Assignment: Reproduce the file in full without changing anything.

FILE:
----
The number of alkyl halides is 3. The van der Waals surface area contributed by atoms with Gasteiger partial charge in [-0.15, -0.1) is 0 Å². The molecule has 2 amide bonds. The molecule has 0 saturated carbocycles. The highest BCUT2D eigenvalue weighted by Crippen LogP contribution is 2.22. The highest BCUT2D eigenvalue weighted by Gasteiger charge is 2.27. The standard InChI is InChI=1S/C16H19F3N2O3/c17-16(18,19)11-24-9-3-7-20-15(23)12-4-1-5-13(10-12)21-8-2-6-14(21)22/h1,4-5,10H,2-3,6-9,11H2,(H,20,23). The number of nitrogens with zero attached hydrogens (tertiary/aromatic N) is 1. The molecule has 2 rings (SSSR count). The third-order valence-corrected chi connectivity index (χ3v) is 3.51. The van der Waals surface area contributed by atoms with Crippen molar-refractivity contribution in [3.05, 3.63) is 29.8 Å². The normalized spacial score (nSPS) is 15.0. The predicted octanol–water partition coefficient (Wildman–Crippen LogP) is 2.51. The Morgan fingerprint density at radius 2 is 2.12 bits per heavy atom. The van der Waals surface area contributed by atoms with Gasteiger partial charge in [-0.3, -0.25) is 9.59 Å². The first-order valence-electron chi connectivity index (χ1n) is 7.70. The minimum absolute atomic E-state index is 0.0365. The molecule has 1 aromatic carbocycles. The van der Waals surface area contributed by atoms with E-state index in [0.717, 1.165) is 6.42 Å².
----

The number of alkyl halides is 3. The van der Waals surface area contributed by atoms with Gasteiger partial charge in [-0.15, -0.1) is 0 Å². The molecule has 2 amide bonds. The molecule has 0 saturated carbocycles. The highest BCUT2D eigenvalue weighted by Crippen LogP contribution is 2.22. The highest BCUT2D eigenvalue weighted by Gasteiger charge is 2.27. The standard InChI is InChI=1S/C16H19F3N2O3/c17-16(18,19)11-24-9-3-7-20-15(23)12-4-1-5-13(10-12)21-8-2-6-14(21)22/h1,4-5,10H,2-3,6-9,11H2,(H,20,23). The number of nitrogens with zero attached hydrogens (tertiary/aromatic N) is 1. The molecule has 2 rings (SSSR count). The third-order valence-corrected chi connectivity index (χ3v) is 3.51. The van der Waals surface area contributed by atoms with Crippen molar-refractivity contribution in [3.05, 3.63) is 29.8 Å². The normalized spacial score (nSPS) is 15.0. The predicted octanol–water partition coefficient (Wildman–Crippen LogP) is 2.51. The Morgan fingerprint density at radius 2 is 2.12 bits per heavy atom. The van der Waals surface area contributed by atoms with Gasteiger partial charge in [-0.3, -0.25) is 9.59 Å². The first-order valence-electron chi connectivity index (χ1n) is 7.70. The minimum absolute atomic E-state index is 0.0365. The molecule has 1 aromatic carbocycles. The van der Waals surface area contributed by atoms with E-state index in [0.717, 1.165) is 6.42 Å².